Low Down dishes up leads for readers to folly


by admin on April 6, 2011

By Robert Rooney

What a delight it was, this past April Fool’s Day, to open the pages of your esteemed publication and discover the folly contained therein. Is it any wonder you win all those community newspaper awards when we give you such material to work with.

One story, in particular, caught my eye – the sad tale of the Old Chelsea ski shop that was losing business due to a bylaw restricting its use of signage and the shocking confusion this caused when the citizenry couldn’t tell whether it was a ski shop or a restaurant.

Then it hit me. There is a simple solution to the myriad problems plaguing our communities. Let’s force all Old Chelsea businesses to relocate to the new light industrial park. These businesses are loved and respected by their customers – when they can find them, of course – and would be welcomed with open arms by the good citizens of Wakefield.

Signage could still be a problem. After all, none of us want our view of the landscape blighted by signs as we speed past on our newly-minted highway extension.

But local artists can be commissioned to create them out of 100 per cent compostable materials and, in a unique expression of the regard in which we are held by our local politicians, these signs could be made to blend in with the environment so that you’d barely notice them. It goes without saying, of course, that signs in French would blend in 50 per cent better than those in English.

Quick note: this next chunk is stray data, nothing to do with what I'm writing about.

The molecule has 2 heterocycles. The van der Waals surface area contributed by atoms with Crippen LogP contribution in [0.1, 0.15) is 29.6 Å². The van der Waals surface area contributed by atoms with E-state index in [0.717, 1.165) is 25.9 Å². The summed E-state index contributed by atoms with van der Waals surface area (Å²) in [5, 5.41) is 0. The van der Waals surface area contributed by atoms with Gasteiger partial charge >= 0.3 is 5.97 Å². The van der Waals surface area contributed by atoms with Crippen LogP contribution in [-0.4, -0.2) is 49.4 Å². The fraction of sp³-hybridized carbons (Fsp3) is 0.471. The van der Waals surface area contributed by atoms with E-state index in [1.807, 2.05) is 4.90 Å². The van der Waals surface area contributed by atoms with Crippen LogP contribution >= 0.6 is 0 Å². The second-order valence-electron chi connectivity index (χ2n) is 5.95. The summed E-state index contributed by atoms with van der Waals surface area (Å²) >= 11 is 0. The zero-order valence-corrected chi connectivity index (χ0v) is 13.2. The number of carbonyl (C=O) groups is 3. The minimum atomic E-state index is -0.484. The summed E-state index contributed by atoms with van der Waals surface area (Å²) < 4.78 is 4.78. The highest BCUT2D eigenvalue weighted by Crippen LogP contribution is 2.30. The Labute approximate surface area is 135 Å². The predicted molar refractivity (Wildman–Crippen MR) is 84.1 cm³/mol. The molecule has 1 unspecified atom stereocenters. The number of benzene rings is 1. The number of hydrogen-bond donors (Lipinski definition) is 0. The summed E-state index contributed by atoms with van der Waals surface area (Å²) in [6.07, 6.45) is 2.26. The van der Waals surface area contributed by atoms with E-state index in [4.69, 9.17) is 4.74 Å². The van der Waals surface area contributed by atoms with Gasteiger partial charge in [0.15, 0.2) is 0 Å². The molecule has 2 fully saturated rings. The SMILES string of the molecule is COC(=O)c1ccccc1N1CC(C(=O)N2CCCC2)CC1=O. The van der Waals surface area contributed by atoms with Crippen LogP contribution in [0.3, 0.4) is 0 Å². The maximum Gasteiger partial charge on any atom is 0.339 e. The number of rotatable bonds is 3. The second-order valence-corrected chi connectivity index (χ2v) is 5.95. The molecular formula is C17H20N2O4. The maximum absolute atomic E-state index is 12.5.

Meanwhile, the newly-vacated businesses of Old Chelsea would all be turned into public latrines with legislation mandating that residents of the MRC can only relieve themselves in these latrines on pain of a $1,000 penalty. The bear in the woods would be exempt, but only as long as it confined its business to NCC property. And how grateful we would all be for that highway extension whenever we were caught short. Remember, with an aging population, more of us are likely to be caught short more often.

Would the citizens of Old Chelsea fight this proposal? Personally, I think they would embrace a simpler life. No longer would they stand around confounded and wonder: “Is this a restaurant or a ski shop?” Because everything would be a latrine. Dumping our crap downriver would make us all more content, and the closer to Ottawa we dump it, the happier we’d make the entire country.

An additional benefit is the new jobs this plan would create. Well, someone has to clean out the latrines, and I read recently that a former senator may soon be seeking gainful employment.

Judging by the news in your publication, it won’t be long before several municipal politicians could well be lining up behind him in the job queue.


Robert Rooney is a filmmaker who lives in Lac-des-Loups, Quebec.